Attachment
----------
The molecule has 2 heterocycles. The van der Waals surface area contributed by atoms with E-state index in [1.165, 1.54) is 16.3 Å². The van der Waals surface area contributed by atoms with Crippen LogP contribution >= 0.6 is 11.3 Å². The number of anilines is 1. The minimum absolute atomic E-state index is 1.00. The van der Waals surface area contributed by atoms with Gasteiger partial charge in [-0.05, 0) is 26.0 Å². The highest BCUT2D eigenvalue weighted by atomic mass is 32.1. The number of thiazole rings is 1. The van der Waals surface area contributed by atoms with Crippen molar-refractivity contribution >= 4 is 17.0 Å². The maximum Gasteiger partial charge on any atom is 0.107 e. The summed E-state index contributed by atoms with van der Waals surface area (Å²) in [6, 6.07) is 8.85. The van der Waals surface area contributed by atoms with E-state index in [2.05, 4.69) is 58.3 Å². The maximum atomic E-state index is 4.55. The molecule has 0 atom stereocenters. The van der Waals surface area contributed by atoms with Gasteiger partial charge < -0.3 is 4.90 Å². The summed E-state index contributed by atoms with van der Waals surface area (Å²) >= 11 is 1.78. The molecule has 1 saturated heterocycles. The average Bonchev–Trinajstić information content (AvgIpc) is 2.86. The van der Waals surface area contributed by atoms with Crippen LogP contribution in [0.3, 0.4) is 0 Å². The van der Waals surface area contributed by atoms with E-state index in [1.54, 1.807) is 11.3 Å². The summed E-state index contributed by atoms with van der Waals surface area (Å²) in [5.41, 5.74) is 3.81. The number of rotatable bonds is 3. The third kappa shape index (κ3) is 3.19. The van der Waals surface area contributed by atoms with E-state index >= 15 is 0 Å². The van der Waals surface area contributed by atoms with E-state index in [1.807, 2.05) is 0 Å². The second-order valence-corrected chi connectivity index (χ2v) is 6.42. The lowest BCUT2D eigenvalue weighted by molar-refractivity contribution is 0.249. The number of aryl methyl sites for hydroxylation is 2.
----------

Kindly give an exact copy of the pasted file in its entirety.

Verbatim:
The molecule has 2 heterocycles. The van der Waals surface area contributed by atoms with E-state index in [1.165, 1.54) is 16.3 Å². The van der Waals surface area contributed by atoms with Crippen LogP contribution >= 0.6 is 11.3 Å². The number of anilines is 1. The minimum absolute atomic E-state index is 1.00. The van der Waals surface area contributed by atoms with Gasteiger partial charge in [-0.05, 0) is 26.0 Å². The highest BCUT2D eigenvalue weighted by atomic mass is 32.1. The number of thiazole rings is 1. The van der Waals surface area contributed by atoms with Crippen molar-refractivity contribution >= 4 is 17.0 Å². The maximum Gasteiger partial charge on any atom is 0.107 e. The summed E-state index contributed by atoms with van der Waals surface area (Å²) in [6, 6.07) is 8.85. The van der Waals surface area contributed by atoms with E-state index in [2.05, 4.69) is 58.3 Å². The maximum atomic E-state index is 4.55. The molecule has 0 atom stereocenters. The van der Waals surface area contributed by atoms with Gasteiger partial charge < -0.3 is 4.90 Å². The summed E-state index contributed by atoms with van der Waals surface area (Å²) >= 11 is 1.78. The molecule has 1 saturated heterocycles. The average Bonchev–Trinajstić information content (AvgIpc) is 2.86. The van der Waals surface area contributed by atoms with Crippen LogP contribution in [0.3, 0.4) is 0 Å². The van der Waals surface area contributed by atoms with E-state index in [1.54, 1.807) is 11.3 Å². The summed E-state index contributed by atoms with van der Waals surface area (Å²) in [5.41, 5.74) is 3.81. The number of rotatable bonds is 3. The third kappa shape index (κ3) is 3.19. The van der Waals surface area contributed by atoms with E-state index >= 15 is 0 Å². The van der Waals surface area contributed by atoms with E-state index in [1.807, 2.05) is 0 Å². The second-order valence-corrected chi connectivity index (χ2v) is 6.42. The lowest BCUT2D eigenvalue weighted by molar-refractivity contribution is 0.249. The number of aryl methyl sites for hydroxylation is 2.